Govt estimates multiplied revenue rise at local levelNewly elected local councils stand to generate over the next two years revenues more than four times their collection in the fiscal year 2015-16 in the old structure, according to a government estimate.
Newly elected local councils stand to generate over the next two years revenues more than four times their collection in the fiscal year 2015-16 in the old structure, according to a government estimate.
Based on the budget estimates, the internal revenue collection of local units would be at least Rs35 billion after two years from the Rs8 billion earned two years ago.
The revenue projection comes as the government faces criticism over the provision in the bill on Inter-government Financial Management that envisions sharing just 5 percent royalty from natural resources with the local units.
According to Dinesh Thapaliya, secretary at the Ministry of Federal Affairs and Local Development (MoFALD), the estimate was based on a calculation of taxes that the local units could collect and a potential rise in tax rates.
The constitution authorises the local units to raise taxes on property, house rent, land and building registration, vehicle ownership, services, tourism, advertisement, business, entertainment and land revenue.
“Most of the tax rate has not been revised since 1999, when the Local Self-Governance Regulation came into effect,” said Thapaliya. “Revised rates will help boost internal revenues of the local units.”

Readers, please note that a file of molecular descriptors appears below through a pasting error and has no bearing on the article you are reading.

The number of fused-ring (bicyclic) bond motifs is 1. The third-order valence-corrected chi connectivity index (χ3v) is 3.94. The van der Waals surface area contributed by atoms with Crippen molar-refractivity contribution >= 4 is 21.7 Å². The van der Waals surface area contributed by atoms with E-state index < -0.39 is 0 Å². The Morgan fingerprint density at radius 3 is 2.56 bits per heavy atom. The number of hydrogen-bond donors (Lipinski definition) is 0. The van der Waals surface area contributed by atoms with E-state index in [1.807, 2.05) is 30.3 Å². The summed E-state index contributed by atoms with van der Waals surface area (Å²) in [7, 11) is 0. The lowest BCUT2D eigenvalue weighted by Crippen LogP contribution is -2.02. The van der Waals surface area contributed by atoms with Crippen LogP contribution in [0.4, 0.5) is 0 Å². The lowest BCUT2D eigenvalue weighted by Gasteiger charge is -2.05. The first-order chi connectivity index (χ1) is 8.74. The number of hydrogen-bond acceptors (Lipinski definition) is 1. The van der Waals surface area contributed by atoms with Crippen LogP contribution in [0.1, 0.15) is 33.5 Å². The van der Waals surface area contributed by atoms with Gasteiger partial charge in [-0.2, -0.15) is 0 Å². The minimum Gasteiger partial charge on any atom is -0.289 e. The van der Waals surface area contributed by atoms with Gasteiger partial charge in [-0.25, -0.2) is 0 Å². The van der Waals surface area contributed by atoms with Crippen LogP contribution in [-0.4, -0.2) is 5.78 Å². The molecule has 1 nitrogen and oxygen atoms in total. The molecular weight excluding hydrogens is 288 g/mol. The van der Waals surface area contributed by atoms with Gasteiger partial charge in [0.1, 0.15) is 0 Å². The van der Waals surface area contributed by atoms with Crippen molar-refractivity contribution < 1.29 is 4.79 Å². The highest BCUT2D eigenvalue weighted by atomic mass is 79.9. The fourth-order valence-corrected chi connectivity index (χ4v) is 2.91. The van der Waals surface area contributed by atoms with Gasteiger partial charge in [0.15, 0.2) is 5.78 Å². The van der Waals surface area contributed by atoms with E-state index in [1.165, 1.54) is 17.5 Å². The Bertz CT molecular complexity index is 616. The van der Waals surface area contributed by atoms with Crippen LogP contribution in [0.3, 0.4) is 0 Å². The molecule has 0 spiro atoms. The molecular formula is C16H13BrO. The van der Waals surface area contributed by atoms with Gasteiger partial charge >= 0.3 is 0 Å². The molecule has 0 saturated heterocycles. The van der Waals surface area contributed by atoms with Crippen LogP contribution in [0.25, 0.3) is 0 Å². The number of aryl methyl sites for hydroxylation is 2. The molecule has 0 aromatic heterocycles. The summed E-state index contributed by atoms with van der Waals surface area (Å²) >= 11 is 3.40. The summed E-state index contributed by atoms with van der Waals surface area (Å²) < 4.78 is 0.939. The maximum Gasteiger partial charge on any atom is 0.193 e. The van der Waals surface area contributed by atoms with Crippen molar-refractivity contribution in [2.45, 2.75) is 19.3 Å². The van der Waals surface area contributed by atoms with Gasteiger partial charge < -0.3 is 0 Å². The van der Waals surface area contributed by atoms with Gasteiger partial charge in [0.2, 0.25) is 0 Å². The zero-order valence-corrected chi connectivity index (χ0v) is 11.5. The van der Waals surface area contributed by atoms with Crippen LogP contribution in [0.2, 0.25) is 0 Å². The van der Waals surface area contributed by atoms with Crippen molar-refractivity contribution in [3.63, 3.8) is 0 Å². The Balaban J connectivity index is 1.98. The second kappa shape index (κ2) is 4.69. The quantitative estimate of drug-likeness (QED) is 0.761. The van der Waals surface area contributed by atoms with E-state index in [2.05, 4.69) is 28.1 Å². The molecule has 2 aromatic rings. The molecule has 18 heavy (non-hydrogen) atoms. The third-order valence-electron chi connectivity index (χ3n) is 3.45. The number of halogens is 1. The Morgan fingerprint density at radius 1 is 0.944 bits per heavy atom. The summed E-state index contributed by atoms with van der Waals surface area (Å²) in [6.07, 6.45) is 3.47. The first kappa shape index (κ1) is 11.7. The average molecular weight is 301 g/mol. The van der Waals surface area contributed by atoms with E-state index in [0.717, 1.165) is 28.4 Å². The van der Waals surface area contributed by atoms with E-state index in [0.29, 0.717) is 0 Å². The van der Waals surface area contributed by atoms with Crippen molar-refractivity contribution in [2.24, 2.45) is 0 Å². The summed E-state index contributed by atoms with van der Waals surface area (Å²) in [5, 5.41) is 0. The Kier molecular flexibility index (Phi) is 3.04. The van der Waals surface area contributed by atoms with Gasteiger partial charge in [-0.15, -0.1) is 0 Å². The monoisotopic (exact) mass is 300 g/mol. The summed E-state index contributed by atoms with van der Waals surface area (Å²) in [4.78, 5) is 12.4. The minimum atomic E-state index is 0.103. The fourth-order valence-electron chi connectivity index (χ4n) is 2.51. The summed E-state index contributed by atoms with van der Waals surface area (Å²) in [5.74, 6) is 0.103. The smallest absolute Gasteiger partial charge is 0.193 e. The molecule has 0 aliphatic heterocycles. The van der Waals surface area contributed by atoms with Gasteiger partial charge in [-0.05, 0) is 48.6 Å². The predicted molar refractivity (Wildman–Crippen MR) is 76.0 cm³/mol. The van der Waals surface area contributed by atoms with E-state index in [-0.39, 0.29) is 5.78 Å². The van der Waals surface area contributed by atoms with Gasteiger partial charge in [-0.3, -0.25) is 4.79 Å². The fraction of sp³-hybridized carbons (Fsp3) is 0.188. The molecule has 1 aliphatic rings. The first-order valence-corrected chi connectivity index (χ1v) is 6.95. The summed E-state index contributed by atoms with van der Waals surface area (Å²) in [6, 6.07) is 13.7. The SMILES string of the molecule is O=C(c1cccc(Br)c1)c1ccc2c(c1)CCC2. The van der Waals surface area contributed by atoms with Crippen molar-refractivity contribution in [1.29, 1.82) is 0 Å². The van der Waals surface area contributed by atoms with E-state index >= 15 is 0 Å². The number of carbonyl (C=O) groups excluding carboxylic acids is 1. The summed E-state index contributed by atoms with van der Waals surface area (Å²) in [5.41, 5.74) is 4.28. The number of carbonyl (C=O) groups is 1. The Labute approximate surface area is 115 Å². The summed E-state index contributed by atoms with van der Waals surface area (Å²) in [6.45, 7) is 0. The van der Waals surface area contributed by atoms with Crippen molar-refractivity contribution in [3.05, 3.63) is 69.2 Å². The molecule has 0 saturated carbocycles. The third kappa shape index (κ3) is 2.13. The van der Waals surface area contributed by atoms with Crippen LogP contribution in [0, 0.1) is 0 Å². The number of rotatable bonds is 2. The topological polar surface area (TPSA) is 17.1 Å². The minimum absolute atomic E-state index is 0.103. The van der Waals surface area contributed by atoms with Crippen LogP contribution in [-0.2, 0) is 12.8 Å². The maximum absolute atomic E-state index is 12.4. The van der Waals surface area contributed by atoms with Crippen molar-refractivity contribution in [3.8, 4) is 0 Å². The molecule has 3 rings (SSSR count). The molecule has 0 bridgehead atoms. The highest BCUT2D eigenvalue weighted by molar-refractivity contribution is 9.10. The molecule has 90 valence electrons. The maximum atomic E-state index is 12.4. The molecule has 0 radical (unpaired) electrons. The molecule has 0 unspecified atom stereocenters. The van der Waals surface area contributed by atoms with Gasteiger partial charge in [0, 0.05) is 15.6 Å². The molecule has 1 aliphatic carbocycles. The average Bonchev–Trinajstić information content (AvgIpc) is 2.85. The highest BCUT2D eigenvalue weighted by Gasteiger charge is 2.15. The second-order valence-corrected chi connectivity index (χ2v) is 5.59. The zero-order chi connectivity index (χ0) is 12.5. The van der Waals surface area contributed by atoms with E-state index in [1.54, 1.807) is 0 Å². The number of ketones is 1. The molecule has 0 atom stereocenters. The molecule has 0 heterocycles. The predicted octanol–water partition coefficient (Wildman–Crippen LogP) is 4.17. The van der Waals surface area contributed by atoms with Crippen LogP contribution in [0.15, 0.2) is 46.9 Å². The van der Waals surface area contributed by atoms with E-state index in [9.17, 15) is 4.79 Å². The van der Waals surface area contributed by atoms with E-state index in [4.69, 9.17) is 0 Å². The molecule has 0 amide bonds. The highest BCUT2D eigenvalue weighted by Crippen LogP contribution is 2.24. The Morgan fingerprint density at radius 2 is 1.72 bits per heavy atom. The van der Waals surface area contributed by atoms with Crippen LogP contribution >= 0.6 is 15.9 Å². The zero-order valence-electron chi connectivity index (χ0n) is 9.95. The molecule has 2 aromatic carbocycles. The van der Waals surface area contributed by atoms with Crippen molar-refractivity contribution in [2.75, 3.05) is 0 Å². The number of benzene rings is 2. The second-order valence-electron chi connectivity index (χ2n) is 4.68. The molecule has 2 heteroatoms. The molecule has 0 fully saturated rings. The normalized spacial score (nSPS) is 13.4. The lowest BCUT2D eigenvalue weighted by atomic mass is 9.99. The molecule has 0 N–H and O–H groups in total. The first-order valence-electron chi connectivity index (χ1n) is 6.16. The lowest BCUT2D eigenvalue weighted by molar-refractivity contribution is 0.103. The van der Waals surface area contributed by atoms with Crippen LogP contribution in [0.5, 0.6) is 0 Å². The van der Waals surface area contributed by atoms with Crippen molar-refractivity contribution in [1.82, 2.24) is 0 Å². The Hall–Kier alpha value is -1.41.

Due to their insufficient income, almost all the local bodies have so far depended on cash transfers from the centre even to meet their administrative costs.
According to the latest report of the Local Bodies Fiscal Commission, the old bodies had been able to generate only 20 percent of the total expenditure through internal resources. In the fiscal year 2015-16, Village Development Committees had no contribution to internal resource collection of local bodies, according to the report.
However, experts say that higher revenue collection by local units in the upcoming years would reduce their dependency on the centre.
Khim Lal Devkota, an expert on fiscal decentralisation, said the high revenue collection target set by various local units in their annual budgets suggests that they could gather more revenue than the government estimate.
For example, the Kathmandu Metropolitan City has projected its revenue collection at Rs4.36 billion while the Pokhara Lekhanath Metropolis aims to collect Rs1.38 billion in internal revenue in the fiscal year 2017-18. Pokhara Lekhnath’s revenue projection for the new fiscal year is four times the amount it collected last fiscal—Rs333 million.
However, there is concern among the stakeholders whether the government is ready to allow the local units more resources since the bill proposes an 85 percent share for the centre and 10 percent for the provincial government.